Overview of the pathogenesis, clinic, diagnostics and treatment of treatment-emergent central sleep apnea

Pijus Ruokis1, Algimantas Žaltauskas1, Gabrielė Baltrūnaitė1

1Medical Academy of the Lithuanian University of Health Sciences


Background. Treatment-emergent central sleep apnea (TECSA) is a central-onset apnea that occurs during initial treatment for obstructive sleep apnea (OSA) and is diagnosed in 0.56-21.3 % of patients treated for OSA. The emergence of TECSA significantly reduces the effectiveness of OSA treatment and patient cooperation.

The aim: to review the pathogenesis, clinic, diagnosis, and treatment of treatment-induced central sleep apnea.

Methods: the literature and data search were performed using PubMed, SpringerLink, ScienceDirect, Lithuanian Academic Library (eLaBa), Google Scholar databases. Published research papers and articles on the pathogenesis, clinic, diagnosis, and treatment of TECSA syndrome were selected, prioritizing the literature in English and Lithuanian, that was not older than 10 years.

Results. Although the exact mechanism of this disorder is unknown, TECSA pathogenesis is thought to be dominated by increased sensitivity of chemoreceptors to hypocapnia, explained by loop gain in combination with increased CO2 clearance by opening the upper airways during CPAP therapy and activating the Hering-Breuer reflex. TECSA presents with typical symptoms of sleep apnea already during treatment of a patient with first line OSA treatment and is diagnosed in a PSG study. TECSA is treated by continuing CPAP therapy at minimum effective pressure or by replacing CPAP therapy with more modern devices (BiPAP or ASV) capable of analyzing the patient’s breathing pattern and adjusting the supplied air pressure accordingly. There is currently no drug treatment for TECSA.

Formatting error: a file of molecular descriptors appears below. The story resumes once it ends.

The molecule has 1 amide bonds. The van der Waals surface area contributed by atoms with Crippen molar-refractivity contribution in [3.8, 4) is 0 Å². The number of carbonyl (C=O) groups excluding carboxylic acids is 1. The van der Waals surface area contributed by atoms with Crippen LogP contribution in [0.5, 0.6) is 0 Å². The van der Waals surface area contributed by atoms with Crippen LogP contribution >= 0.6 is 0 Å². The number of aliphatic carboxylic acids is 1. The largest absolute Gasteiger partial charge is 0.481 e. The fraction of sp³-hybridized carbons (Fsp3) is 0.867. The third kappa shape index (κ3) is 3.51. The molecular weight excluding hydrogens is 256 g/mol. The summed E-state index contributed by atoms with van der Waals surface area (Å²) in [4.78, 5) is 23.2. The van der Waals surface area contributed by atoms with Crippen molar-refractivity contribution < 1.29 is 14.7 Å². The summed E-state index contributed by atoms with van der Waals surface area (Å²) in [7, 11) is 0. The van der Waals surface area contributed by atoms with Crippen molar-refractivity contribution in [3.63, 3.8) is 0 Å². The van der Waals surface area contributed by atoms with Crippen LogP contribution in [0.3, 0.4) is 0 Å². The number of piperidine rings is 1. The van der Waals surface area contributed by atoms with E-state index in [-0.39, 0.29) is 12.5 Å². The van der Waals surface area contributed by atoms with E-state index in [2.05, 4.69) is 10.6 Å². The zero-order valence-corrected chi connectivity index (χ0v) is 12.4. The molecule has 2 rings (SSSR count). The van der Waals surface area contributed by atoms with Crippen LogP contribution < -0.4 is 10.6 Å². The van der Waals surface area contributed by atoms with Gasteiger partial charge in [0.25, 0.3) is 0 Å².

Conclusions: 1. TECSA is a disorder in which episodes of central apnea occur during treatment with OSA due to unstable central respiratory regulation, increased CO2 clearance, and lung tissue strain during CPAP therapy. 2. TECSA presents with typical symptoms of sleep apnea syndrome in the presence of active OMA treatment with positive pressure therapy. 3. TECSA diagnosis is based on a polysomnography, where five or more episodes of central apnea per hour occur after CPAP therapy has resolved obstructive events. 4. The main treatment for TECSA is the continuation of CPAP at minimum effective pressure or the change of therapy to automatic pressure-regulating devices.

Keywords: treatment-emergent central sleep apnea, complex sleep apnea, obstructive sleep apnea, central sleep apnea, CPAP, BiPAP, ASV.